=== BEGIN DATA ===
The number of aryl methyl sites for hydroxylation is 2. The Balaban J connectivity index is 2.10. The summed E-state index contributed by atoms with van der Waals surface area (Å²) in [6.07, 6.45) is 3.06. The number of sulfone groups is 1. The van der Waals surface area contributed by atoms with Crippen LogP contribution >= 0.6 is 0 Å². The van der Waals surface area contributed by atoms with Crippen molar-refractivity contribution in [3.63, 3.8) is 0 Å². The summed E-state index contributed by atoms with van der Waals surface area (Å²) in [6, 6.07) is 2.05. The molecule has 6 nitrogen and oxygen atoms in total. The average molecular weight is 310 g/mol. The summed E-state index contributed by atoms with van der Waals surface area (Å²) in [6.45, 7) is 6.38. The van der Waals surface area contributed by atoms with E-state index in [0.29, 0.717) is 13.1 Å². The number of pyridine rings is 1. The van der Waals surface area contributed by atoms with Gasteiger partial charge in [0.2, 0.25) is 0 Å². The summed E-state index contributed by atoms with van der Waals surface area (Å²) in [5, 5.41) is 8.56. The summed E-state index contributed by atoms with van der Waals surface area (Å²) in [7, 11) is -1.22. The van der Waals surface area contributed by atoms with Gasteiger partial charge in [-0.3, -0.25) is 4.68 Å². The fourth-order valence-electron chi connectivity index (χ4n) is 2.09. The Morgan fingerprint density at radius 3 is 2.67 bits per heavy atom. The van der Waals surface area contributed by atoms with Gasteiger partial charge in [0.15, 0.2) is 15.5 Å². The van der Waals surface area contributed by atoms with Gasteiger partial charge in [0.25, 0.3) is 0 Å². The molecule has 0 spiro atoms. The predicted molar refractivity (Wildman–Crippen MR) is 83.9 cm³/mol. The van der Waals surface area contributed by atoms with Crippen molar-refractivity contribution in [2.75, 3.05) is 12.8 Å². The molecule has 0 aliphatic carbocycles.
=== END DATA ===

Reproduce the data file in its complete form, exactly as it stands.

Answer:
The number of aryl methyl sites for hydroxylation is 2. The Balaban J connectivity index is 2.10. The summed E-state index contributed by atoms with van der Waals surface area (Å²) in [6.07, 6.45) is 3.06. The number of sulfone groups is 1. The van der Waals surface area contributed by atoms with Crippen LogP contribution >= 0.6 is 0 Å². The van der Waals surface area contributed by atoms with Crippen molar-refractivity contribution in [3.63, 3.8) is 0 Å². The summed E-state index contributed by atoms with van der Waals surface area (Å²) in [6, 6.07) is 2.05. The molecule has 6 nitrogen and oxygen atoms in total. The average molecular weight is 310 g/mol. The summed E-state index contributed by atoms with van der Waals surface area (Å²) in [6.45, 7) is 6.38. The van der Waals surface area contributed by atoms with E-state index in [0.29, 0.717) is 13.1 Å². The number of pyridine rings is 1. The van der Waals surface area contributed by atoms with Gasteiger partial charge in [0.2, 0.25) is 0 Å². The summed E-state index contributed by atoms with van der Waals surface area (Å²) in [5, 5.41) is 8.56. The summed E-state index contributed by atoms with van der Waals surface area (Å²) in [7, 11) is -1.22. The van der Waals surface area contributed by atoms with Gasteiger partial charge in [-0.3, -0.25) is 4.68 Å². The fourth-order valence-electron chi connectivity index (χ4n) is 2.09. The Morgan fingerprint density at radius 3 is 2.67 bits per heavy atom. The van der Waals surface area contributed by atoms with Gasteiger partial charge in [0.15, 0.2) is 15.5 Å². The van der Waals surface area contributed by atoms with Gasteiger partial charge in [0.25, 0.3) is 0 Å². The molecule has 0 spiro atoms. The predicted molar refractivity (Wildman–Crippen MR) is 83.9 cm³/mol. The van der Waals surface area contributed by atoms with Crippen molar-refractivity contribution in [2.75, 3.05) is 12.8 Å². The molecule has 0 aliphatic carbocycles.